The Zone of Interest Movie review | A Bewildering and Wholly Unique Piece of Cinema

By now, any review of The Zone of Interest surely has to begin by stating the obvious – it is a really, really good film. The performances are uniformly excellent. The subject matter is delivered with unrelenting ferocity. There’s gorgeous, technically superb shots of idyllic, sun-kissed Polish countryside, soundtracked by distant gunshots and terrified wails. There’s nothing about The Zone of Interest that isn’t deeply impressive.

To my mind, a more interesting topic of discussion than whether or not the film has an embarrassment of artistic riches is whether or not it’s actually in any way pleasurable to watch. There’s an inherent problem with attempting to make a movie centred around any kind of atrocity, let alone one on the Holocaust’s scale. When you make the decision to go and watch The Zone of Interest, are you paying money to be filled with despair at the depths of cruelty that humanity can plumb? Why would you do this, when you could be watching, say, The Holdovers, or Poor Things, or whatever? Is it out of a sense of moral obligation?

Jonathan Glazer has a prolific and multifaceted career, but it seems plausible that a decent chunk of people reading this will know him best, as I did, for his 2013 sci-fi horror classic Under the Skin. That film, in which Scarlett Johansson prowls the streets of Glasgow, luring unsuspecting men into a sexual void and then drowning them in black goop, is sinister because of its ambiguities and surrealist flourishes. It is awfully good fun, despite being bleak, wintry, and theoretically joyless. When I went into The Zone of Interest, it was in the hope that Glazer had found a way of tastefully transplanting some of that strangeness onto a holocaust drama, that the style established in that film might serve a purpose in giving the subject matter a sort of freshness that, nonetheless, didn’t detract from its status as the 20thcentury’s most appalling nightmare. 

And, indeed, there are little moments. There are brief periods where the screen is entirely blank, just a monochromatic bright red or inky black, and curious ambient droning fills the auditorium, the kind that could be soothing in certain contexts, or deeply worrisome in others. There are two scenes in which a girl attempts to hide fruit for prisoners at their work sites under cover of darkness, filmed so her body lights up luminous white against the night, giving her an unearthly glow. Most effective of all is the film’s conclusion, which I’ll refrain from spoiling, other than to say it’s a really unexpected and astonishingly powerful way to contextualise the events of the film, and doesn’t even require any of the visual or audio experimentation mentioned above to catch you completely unawares.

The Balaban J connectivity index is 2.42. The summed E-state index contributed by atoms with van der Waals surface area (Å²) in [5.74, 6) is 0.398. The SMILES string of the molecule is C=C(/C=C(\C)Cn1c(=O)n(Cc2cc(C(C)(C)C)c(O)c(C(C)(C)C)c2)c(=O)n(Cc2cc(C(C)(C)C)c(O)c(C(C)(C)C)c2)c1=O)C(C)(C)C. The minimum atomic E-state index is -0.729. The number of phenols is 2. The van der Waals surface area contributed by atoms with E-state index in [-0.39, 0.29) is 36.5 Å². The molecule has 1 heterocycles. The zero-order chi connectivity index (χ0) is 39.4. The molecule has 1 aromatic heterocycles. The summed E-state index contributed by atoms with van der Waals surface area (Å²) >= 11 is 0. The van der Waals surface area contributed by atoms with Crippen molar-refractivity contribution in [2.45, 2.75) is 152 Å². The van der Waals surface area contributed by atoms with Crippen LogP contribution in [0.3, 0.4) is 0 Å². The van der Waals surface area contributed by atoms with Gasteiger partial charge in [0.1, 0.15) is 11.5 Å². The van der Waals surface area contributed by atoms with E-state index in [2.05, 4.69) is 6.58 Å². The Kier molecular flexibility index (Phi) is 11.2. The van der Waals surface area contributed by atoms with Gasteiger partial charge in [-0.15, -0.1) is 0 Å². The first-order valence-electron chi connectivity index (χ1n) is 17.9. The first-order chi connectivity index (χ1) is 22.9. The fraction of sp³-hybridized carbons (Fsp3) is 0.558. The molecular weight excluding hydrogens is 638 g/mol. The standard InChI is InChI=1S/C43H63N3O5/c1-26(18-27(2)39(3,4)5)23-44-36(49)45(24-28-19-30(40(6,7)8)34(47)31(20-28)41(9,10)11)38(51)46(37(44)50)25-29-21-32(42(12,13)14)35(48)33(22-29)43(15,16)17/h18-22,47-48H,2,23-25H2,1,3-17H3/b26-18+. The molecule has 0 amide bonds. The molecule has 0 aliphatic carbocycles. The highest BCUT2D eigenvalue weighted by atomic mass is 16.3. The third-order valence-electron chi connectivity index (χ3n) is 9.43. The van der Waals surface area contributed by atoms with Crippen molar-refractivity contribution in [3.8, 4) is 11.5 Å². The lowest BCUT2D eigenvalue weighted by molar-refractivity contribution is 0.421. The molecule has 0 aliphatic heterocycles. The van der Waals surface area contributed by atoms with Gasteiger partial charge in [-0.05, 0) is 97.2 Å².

So yes, The Zone of Interest is worth watching for the cinematic experience, as well as the sense that sometimes you just have to engage with subject matter like this. It doesn’t pummel you into submission with the sheer terribleness of history. Instead, it coaxes a sort of slow burn disgust out of you. I left the cinema stunned and bewildered and feeling like I had experienced something wholly unique and worthwhile. And you are also reminded, again without being beaten over the head with it, that truly evil behaviour can flourish underneath surface level civility. 

The concept of ‘the banality of evil,’ a phrase coined by Hannah Arendt in her reporting on the trial of Adolf Eichmann, is the theme that ties all of The Zone of Interest together. It is about Rudolf Hess, his wife and his children, living a vapidly charming rural existence, all picnics by the river and afternoons wiled away in a pristine garden, against the backdrop of Hess perpetuating a crime against humanity. Jonathan Glazer performs a highwire act in telling that story; he focuses on the mundanity of their day to day routine with just glimmers of the horrors going on directly outside their home; he directs a straightforward historical drama with just glimmers of a prestige horror film; he puts the monstrousness of Hess’ on full display with just glimmers of him being a loving father to his own children.

Had the balance of The Zone of Interest been even slightly off, it would be a very different, and far worse film. Instead, it’s a compelling triumph, deeply watchable even as it sickens you. It is a film from which, for one reason or another, you simply cannot look away. 

The Zone of Interest is in cinemas now

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